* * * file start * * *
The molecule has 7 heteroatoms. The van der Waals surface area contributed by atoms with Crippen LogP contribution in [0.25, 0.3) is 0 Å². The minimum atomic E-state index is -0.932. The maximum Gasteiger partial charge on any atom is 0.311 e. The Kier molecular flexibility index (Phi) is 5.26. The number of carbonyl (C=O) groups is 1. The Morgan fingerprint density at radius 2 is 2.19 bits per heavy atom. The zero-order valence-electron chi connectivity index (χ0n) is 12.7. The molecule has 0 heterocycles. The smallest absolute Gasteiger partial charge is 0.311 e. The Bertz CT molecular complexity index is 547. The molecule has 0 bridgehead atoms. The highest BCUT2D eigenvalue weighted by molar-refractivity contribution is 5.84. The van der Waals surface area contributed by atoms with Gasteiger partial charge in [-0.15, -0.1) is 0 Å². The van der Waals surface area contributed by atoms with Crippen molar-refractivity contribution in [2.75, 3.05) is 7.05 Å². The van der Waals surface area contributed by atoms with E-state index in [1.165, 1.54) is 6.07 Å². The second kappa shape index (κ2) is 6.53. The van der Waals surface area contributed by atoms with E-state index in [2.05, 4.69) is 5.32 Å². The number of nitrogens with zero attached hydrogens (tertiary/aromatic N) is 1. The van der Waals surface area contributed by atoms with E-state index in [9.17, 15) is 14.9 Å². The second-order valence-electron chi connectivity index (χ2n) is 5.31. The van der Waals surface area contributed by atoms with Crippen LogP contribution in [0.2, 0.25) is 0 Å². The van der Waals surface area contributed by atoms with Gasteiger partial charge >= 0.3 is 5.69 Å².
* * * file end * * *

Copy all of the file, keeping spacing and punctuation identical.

The molecule has 7 heteroatoms. The van der Waals surface area contributed by atoms with Crippen LogP contribution in [0.25, 0.3) is 0 Å². The minimum atomic E-state index is -0.932. The maximum Gasteiger partial charge on any atom is 0.311 e. The Kier molecular flexibility index (Phi) is 5.26. The number of carbonyl (C=O) groups is 1. The Morgan fingerprint density at radius 2 is 2.19 bits per heavy atom. The zero-order valence-electron chi connectivity index (χ0n) is 12.7. The molecule has 0 heterocycles. The smallest absolute Gasteiger partial charge is 0.311 e. The Bertz CT molecular complexity index is 547. The molecule has 0 bridgehead atoms. The highest BCUT2D eigenvalue weighted by molar-refractivity contribution is 5.84. The van der Waals surface area contributed by atoms with Gasteiger partial charge in [-0.15, -0.1) is 0 Å². The van der Waals surface area contributed by atoms with Crippen molar-refractivity contribution in [2.75, 3.05) is 7.05 Å². The van der Waals surface area contributed by atoms with E-state index in [1.165, 1.54) is 6.07 Å². The second kappa shape index (κ2) is 6.53. The van der Waals surface area contributed by atoms with E-state index in [2.05, 4.69) is 5.32 Å². The number of nitrogens with zero attached hydrogens (tertiary/aromatic N) is 1. The van der Waals surface area contributed by atoms with E-state index in [9.17, 15) is 14.9 Å². The second-order valence-electron chi connectivity index (χ2n) is 5.31. The van der Waals surface area contributed by atoms with Crippen LogP contribution in [0.2, 0.25) is 0 Å². The van der Waals surface area contributed by atoms with Gasteiger partial charge >= 0.3 is 5.69 Å².